If that is all you need, you are probably already using it. And if it does the job for you, by all means stay with it.

My tool is two advantages, though. Firstly, it also works with Integration Server “classic” and if you have no MSR license the dynamic variables are not an option for you anyway. Secondly, you can use it for all sorts of automation. Think about always disabling connections when a new version of your packages gets deployed. So you wouldn’t have to rely on the discipline of your developers; or need to employ other gatekeepers to ensure this manually.

How the new tool works

The main difference of the JahnTech ART Connection Updater (JTACU), compared to the aforementioned approaches, is that it works without having to start Integration Server at all. Instead it works directly on the file system and changes the values within the node.ndf file (XML format) that holds the connection details. That is the whole trick.

Here is how such a file looks like:

You can see that it contains something that looks a like a BLOB. This is actually a Bas64-encoded IData object. And the best of all is that an API exists to access it. I am not entirely sure how official in nature this API is. But as far as I can tell, it does not use anything that is likely to change any time soon.

As always: Nobody (incl. JahnTech or me personally) will guarantee that things will work with every new version of Integration Server and/or JDBC adapter. So you need to test things carefully.

So here are the steps that are done to update the connection:

  • Read file into Values object
  • Get entry with IRTNODE_PROPERTY attribute
  • Decode it to byte array using Base64
  • Build IData from byte array
  • Update values in IData as needed
  • Reverse order of the aforementioned steps

Other ART-based adapters

The JTACU is not specific to the JDBC adapter and therefore works with all ART-based adapters for webMethods Integration Server. Please be aware that some adapters (e.g. AS/400) are not built using the ART framework. They are not supported and very unlikely to work at all. On the contrary: There is considerable risk to corrupt settings.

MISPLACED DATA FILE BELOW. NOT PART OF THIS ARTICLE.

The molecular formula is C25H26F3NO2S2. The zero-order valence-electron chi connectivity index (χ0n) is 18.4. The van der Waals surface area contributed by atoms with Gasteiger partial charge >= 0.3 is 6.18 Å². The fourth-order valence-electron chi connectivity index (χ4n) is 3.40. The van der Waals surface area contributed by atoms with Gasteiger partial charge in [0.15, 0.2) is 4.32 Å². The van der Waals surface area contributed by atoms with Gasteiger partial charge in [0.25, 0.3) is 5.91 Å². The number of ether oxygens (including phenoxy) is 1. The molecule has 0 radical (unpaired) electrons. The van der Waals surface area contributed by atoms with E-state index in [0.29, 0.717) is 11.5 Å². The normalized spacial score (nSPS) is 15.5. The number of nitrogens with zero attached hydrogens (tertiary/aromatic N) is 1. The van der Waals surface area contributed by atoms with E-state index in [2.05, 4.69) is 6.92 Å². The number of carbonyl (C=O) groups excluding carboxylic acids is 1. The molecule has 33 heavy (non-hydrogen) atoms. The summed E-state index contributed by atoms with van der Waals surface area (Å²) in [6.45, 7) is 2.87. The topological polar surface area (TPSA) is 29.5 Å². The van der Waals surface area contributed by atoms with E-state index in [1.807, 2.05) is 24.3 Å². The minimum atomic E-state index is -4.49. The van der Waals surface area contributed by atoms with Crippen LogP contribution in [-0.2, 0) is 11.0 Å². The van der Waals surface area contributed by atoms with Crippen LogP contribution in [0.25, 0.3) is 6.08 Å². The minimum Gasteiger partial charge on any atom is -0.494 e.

In closing

This article should give you a first understanding about how the JahnTech ART Connection Updater (JTACU) works and what its (so far) intended use-cases are. If you have any questions, please leave a comment or send me an email (address below).

The same applies if you have ideas how to extend it, or for other tools that you might find helpful.

If you want me to write about other aspects of this topic, please leave a comment or send an email to The same applies if you want to talk how we at JahnTech can help you with your project.

© 2024 by Christoph Jahn. No unauthorized use or distribution permitted.



3 Responses

  1. Good one, thanks for sharing. I have some quite an interesting requirement and found that many customers are actually looking for such automation tool to convert SOAP to REST.
    Is there a programmatic way to convert Soap web services to REST ?

    1. Thanks for your comment!

      The challenge with such tooling is that it has to come with a number of limitations and prerequisites. Just like you cannot reasonably auto-convert from one database type (e.g. hierarchical) to another without a sub-optimal result; you will need to adjust manually afterwards.

      Of course it can make sense to automate some of the steps, but every implementation is different and so some more information would be needed. Please feel free to engage here or email me for further discussion.